Abbott, D.H., Tester, E.W., Meyers, C.A., Breger, D. and Chivas, A.R., 2007, December. Sediment transport, mixing, and erosion by an impact generated tsunami: Gulf of Carpentaria, Australia. In AGU Fall Meeting Abstracts (Vol. 1, p. 07).


The Gulf of Carpentaria contains two impact crater candidates, the 18 km Tabban and 12 km Kanmare craters. We have identified an impact ejecta layer in cores from the Gulf of Carpentaria containing probable shocked quartz, magnetic iron oxide impact spherules with a bimodal size distribution, vitreous Ca phosphate with a few percent Na2O and MgO(whitlockite?), lithified glauconite microfossil casts with partial calcite rims, and other impact ejecta. The quartz grains have at least 3 different orientations of closely spaced linear fractures only a few micrometers apart (probable planar deformation features). As we have imaged these planar features using a scanning electron microscope, the shocked nature of the grains must be confirmed by measuring crystallographic directions on conventional thin sections. We found impact ejecta at the deepest depth of our sampling in six different cores (Table 1). The ejecta layer extends up into the top 2 cm of every core. However, the thickness of the layer in cm (Obs) is much greater than that predicted by simple air fall models(1) (Calc) of ejecta thickness as a function of kilometers from the nearest crater candidate (Dist). The concentration of impact ejecta is much too high to explain the layer thicknesses by bioturbation of a formerly thin layer of ejecta. Thus, we interpret these layers as a megatsunami deposit from the impact event that formed Tabban and Kanmare craters. As supporting evidence, core MD31 (also from the Gulf of Carpentaria) has 14C ages in the top 70 cm that do not increase uniformly with increasing depth, but instead fluctuate in a random manner(2). Although the dominant ostracod assemblage is marine, MD32 has a large percentage of reworked lacustrine fossils and broken shell in the top 38 cm(3). Many Holocene marine sequences from the deepest part of the Gulf of Carpentaria contain reworked lacustrine fossils(4). Because the Gulf of Carpentaria was a lake until around 10,400 yr B.P., the mixture of fossil types is suggestive of erosion and redeposition by a tsunami or other means.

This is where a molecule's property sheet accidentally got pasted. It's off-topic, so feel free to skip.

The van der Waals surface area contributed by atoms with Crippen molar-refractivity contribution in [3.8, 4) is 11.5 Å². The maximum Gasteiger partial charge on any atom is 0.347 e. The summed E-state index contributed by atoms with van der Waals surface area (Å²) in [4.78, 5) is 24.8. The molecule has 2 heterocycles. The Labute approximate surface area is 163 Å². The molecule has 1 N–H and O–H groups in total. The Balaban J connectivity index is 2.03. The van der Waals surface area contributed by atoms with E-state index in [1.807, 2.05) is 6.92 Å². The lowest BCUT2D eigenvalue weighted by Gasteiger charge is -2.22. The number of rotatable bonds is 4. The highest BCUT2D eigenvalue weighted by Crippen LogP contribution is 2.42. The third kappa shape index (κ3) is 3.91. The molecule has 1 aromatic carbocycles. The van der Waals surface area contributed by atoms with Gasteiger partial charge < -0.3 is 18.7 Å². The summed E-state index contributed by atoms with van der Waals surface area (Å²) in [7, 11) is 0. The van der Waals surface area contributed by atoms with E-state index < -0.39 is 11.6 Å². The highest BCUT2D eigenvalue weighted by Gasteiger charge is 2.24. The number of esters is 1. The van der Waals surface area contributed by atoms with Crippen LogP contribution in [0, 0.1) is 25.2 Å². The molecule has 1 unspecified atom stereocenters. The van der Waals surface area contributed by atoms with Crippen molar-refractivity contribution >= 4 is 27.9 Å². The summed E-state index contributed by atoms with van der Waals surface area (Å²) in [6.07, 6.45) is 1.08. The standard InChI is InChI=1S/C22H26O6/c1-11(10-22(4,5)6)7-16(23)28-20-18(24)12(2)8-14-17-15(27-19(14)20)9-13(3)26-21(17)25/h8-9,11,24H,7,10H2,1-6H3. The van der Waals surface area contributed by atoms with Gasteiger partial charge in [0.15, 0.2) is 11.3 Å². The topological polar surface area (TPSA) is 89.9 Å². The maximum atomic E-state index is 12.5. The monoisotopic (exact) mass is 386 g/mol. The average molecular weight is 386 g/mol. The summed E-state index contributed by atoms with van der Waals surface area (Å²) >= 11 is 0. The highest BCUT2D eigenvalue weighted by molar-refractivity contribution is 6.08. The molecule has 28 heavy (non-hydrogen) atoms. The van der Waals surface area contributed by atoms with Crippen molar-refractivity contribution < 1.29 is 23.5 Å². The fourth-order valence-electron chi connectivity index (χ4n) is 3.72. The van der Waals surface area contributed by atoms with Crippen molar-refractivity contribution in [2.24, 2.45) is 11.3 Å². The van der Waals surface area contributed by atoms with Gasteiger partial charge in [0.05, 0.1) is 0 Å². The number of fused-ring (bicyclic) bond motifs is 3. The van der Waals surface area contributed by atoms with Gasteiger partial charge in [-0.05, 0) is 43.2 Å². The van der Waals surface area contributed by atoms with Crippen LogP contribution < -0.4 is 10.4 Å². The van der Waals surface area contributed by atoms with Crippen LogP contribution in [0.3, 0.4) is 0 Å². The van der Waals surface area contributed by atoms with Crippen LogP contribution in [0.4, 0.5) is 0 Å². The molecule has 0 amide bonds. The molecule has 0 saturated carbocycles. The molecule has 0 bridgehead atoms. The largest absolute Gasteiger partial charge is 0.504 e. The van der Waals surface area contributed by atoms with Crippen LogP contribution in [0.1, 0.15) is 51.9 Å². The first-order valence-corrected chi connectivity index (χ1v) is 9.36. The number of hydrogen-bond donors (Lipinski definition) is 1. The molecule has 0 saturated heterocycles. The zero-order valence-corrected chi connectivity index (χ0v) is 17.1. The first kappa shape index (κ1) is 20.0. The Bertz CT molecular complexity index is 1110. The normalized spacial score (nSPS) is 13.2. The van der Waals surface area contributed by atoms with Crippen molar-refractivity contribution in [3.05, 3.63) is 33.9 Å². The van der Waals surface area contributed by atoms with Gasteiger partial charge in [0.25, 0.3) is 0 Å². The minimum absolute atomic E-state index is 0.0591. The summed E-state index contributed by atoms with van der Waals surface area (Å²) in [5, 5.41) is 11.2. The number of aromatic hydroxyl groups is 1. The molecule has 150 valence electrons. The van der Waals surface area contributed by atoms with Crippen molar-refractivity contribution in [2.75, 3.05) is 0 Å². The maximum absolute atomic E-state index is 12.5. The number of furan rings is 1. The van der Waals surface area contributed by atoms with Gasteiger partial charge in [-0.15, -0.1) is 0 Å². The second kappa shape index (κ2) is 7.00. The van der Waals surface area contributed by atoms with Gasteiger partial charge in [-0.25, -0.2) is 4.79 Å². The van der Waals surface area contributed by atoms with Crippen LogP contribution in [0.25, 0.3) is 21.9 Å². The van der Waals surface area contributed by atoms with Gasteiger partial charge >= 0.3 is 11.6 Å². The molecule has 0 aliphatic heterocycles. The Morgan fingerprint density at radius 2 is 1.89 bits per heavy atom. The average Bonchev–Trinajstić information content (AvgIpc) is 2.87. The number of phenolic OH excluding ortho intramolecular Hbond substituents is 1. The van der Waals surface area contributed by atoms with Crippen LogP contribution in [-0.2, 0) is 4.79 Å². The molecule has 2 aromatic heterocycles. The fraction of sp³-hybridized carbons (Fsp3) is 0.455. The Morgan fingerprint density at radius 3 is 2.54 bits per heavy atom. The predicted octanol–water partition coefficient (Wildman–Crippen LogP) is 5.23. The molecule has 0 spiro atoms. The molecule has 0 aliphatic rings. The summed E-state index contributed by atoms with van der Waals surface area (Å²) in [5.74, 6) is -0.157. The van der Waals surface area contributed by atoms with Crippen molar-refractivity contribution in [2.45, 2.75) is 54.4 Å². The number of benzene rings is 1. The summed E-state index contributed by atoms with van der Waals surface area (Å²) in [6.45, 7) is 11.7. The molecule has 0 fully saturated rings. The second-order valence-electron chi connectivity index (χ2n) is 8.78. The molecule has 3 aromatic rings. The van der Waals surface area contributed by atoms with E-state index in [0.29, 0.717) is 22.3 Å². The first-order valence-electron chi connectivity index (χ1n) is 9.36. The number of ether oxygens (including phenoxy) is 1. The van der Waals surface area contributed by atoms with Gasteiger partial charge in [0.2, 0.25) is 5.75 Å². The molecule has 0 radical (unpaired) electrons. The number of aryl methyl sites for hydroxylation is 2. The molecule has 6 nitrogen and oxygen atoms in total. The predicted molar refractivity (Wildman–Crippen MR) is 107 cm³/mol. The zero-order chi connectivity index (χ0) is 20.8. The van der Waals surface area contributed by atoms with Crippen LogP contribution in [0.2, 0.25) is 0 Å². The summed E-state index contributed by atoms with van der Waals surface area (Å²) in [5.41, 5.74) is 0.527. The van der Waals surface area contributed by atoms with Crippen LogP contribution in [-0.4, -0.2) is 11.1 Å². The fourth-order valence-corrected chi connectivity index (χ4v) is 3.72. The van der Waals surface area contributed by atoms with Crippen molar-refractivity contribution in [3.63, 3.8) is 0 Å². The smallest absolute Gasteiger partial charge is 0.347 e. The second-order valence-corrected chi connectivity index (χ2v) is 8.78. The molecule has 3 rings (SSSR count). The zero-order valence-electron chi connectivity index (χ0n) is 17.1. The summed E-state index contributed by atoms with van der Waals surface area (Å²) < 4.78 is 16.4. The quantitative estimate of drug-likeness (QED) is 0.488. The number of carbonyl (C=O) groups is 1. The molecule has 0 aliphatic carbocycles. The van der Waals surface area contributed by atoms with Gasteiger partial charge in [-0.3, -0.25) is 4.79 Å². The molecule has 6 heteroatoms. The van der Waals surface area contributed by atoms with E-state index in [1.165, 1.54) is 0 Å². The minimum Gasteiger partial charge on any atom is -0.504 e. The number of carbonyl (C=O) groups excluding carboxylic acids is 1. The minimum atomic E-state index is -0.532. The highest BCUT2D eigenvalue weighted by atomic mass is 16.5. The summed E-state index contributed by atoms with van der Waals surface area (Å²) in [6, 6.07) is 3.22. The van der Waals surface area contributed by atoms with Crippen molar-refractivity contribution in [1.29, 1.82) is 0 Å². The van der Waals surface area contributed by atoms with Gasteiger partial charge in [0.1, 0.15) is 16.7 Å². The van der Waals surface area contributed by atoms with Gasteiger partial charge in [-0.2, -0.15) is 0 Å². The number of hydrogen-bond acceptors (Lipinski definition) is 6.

Table 1. Impact Ejecta in Deep Sea Cores Latitude Long. Core Calc Obs Dist -16.850 139.885 VC01 232 >245 31 -16.501 139.890 VC23 052 >69 69 -15.659 138.010 BC48 7.4 >20 151 -12.313 138.979 MD32 0.3 >37 471 -10.789 138.719 MD29 0.1 >32 641 -9.8395 135.348 GC04 0.1 >61 846 References. 1. G. S. Collins, H. J. Melosh, R. A. Marcus, Meteoritics and Planetary Science (2004). 2. J. M. Reeves, A. R. Chivas, A. Garcia, P. D. Deckker, Palaeogeography, Palaeoclimatology, Palaeoecology 246, 163 (2007). 3. J. M. Reeves, A. R. Chivas, S. Holt, M. J. J. Couapel, B. G. Jones, Quaternary International , (in press). 4. P. De Deckker, Palaeogeography, Palaeoclimatology, Palaeoecology 62, 463 (1988).